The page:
Ontario’s Local Health Integration Network (LHIN) coordinates all applications for long-term care. Read more about information on eligibility, how to access LHIN, and apply to long-term care.
Our waiting list is maintained and managed by the LHIN, as are all long-term care home wait lists in Ontario. Due to the number of factors involved in placement, we are unable to give approximate wait times. Placement on the wait list is only one factor considered when looking at admission to an available bed.
We have 288 beds in the Houses – 176 of those beds are private and the remaining 112 offer basic accommodation with two residents per room.
Accommodation rates are set by the provincial government’s Ministry of Health and Long Term Care.
The Ministry of Health and Long-Term Care will subsidize those residents in a basic room (a room with two beds) whose income is less than the established rate for basic accommodation. There is no government subsidy for a private room. Residents must apply for a rate reduction by submitting to Providence Healthcare their most recent Notice of Assessment from Revenue Canada as proof of income. In order for the subsidy to start from day one, the application must be completed in the same month as the admission takes place.
The nursing staff to resident ratio varies by shift with more staff working during the times when residents are the busiest. Each day, registered nurses are available around the clock and registered practical nurses work on the day and evening shifts. The number of resident assistants (trained personal support workers) is 1 to 9 during the day shift, 1 to 12 during the evening shift and 1 to 18 during the night shift. There are also other support staff in place over the day and evening shifts to offer activation and other therapeutic programs in addition to the staff of the nursing department. Funding for nursing staff is paid by the Ministry of Health and Long-Term Care and the amount we receive is controlled by the provincial government.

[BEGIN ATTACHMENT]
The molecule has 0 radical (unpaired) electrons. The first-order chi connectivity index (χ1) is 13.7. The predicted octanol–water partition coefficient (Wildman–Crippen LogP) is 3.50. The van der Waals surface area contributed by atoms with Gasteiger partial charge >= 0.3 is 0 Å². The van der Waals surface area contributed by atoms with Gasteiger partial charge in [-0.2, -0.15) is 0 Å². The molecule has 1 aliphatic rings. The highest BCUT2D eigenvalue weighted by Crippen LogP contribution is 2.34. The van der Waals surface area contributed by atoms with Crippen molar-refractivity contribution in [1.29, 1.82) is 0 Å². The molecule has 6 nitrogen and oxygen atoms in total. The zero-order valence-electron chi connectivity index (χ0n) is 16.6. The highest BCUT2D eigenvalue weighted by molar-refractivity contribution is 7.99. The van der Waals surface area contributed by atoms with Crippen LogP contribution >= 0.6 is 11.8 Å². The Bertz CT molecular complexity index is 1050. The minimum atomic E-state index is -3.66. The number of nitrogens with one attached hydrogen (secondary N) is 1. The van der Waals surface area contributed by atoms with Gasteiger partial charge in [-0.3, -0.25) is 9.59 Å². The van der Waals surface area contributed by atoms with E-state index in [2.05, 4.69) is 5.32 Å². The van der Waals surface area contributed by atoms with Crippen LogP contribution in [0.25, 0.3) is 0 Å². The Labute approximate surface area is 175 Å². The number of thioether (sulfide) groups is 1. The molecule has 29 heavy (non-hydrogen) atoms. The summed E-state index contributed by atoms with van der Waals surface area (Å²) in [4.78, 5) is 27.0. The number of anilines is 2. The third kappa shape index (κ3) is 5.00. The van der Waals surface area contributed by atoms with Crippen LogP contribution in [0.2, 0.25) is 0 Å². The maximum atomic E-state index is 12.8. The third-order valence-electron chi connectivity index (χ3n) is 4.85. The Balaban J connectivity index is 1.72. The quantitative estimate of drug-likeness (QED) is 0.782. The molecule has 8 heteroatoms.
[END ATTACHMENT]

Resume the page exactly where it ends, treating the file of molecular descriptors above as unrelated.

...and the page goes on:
The Houses of Providence is divided into 16 smaller communities of 18 residents accommodated in each – this is a ‘House’ and each isnamed after a tree that grows in Canada. Each House has its own living room and dining room dedicated to residents living in that area of the building.
Yes. In fact, there are couples residing in the Houses at this time. Some live in the same room, while others live in separate rooms but visit each other. Whether the pair resides together depends on cognitive status, level of care and accommodation preferences.
Absolutely! Family involvement is actively encouraged and facilitated through flexible visiting hours, active involvement in care planning, special activities and events, and rooms’ availability for special occasions. We have a Family Council, and its special role is to advocate for the wellbeing of residents in every initiative, and particularly for those who have no immediate family to help them personally.
Yes. Each resident is invited to participate in our Residents’ Council. The mandate is to provide a collective voice to issues of concern to all those who live at the Houses, and to get feedback from management on various events and activities.
Yes. There are both large and small group activities that are structured to respond to residents’ interests and abilities. New activities are regularly introduced to ensure that there is variety. We a have team of activation staff who are assigned to each of four floors with a specialized person on the dementia care unit. Activation calendars are found at information centres on all four floors.
Safety is a key focus for all those working in the Houses of Providence. All staff receives training in safety measures such as:
We also have safety features in the building such as: